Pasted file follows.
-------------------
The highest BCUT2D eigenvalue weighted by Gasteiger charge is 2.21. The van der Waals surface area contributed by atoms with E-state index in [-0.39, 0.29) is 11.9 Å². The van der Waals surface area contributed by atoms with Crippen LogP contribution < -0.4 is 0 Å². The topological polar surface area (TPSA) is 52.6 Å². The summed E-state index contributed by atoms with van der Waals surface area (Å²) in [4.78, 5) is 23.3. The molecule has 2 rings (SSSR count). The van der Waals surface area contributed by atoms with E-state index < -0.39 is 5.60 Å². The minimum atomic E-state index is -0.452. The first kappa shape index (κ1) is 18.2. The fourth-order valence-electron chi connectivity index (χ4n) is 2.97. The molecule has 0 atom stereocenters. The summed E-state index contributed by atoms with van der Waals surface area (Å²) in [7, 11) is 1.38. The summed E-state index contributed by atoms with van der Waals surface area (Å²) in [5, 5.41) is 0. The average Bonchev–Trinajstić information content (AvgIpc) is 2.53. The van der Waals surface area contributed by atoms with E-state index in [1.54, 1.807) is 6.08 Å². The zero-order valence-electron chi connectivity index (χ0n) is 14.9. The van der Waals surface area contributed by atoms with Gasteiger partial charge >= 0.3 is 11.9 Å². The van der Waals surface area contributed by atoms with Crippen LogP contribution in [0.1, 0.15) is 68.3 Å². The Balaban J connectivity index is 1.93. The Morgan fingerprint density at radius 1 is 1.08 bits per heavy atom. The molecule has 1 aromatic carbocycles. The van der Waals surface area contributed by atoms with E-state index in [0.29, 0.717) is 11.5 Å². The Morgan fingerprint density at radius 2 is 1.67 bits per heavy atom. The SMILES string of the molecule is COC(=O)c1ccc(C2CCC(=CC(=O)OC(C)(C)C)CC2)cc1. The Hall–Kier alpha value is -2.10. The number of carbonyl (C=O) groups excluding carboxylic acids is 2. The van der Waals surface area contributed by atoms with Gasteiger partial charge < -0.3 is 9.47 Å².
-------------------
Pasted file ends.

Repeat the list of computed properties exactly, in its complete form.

The highest BCUT2D eigenvalue weighted by Gasteiger charge is 2.21. The van der Waals surface area contributed by atoms with E-state index in [-0.39, 0.29) is 11.9 Å². The van der Waals surface area contributed by atoms with Crippen LogP contribution < -0.4 is 0 Å². The topological polar surface area (TPSA) is 52.6 Å². The summed E-state index contributed by atoms with van der Waals surface area (Å²) in [4.78, 5) is 23.3. The molecule has 2 rings (SSSR count). The van der Waals surface area contributed by atoms with E-state index < -0.39 is 5.60 Å². The minimum atomic E-state index is -0.452. The first kappa shape index (κ1) is 18.2. The fourth-order valence-electron chi connectivity index (χ4n) is 2.97. The molecule has 0 atom stereocenters. The summed E-state index contributed by atoms with van der Waals surface area (Å²) in [7, 11) is 1.38. The summed E-state index contributed by atoms with van der Waals surface area (Å²) in [5, 5.41) is 0. The average Bonchev–Trinajstić information content (AvgIpc) is 2.53. The van der Waals surface area contributed by atoms with E-state index in [1.54, 1.807) is 6.08 Å². The zero-order valence-electron chi connectivity index (χ0n) is 14.9. The van der Waals surface area contributed by atoms with Gasteiger partial charge >= 0.3 is 11.9 Å². The van der Waals surface area contributed by atoms with Crippen LogP contribution in [0.1, 0.15) is 68.3 Å². The Balaban J connectivity index is 1.93. The Morgan fingerprint density at radius 1 is 1.08 bits per heavy atom. The molecule has 1 aromatic carbocycles. The van der Waals surface area contributed by atoms with E-state index in [0.29, 0.717) is 11.5 Å². The Morgan fingerprint density at radius 2 is 1.67 bits per heavy atom. The SMILES string of the molecule is COC(=O)c1ccc(C2CCC(=CC(=O)OC(C)(C)C)CC2)cc1. The Hall–Kier alpha value is -2.10. The number of carbonyl (C=O) groups excluding carboxylic acids is 2. The van der Waals surface area contributed by atoms with Gasteiger partial charge < -0.3 is 9.47 Å².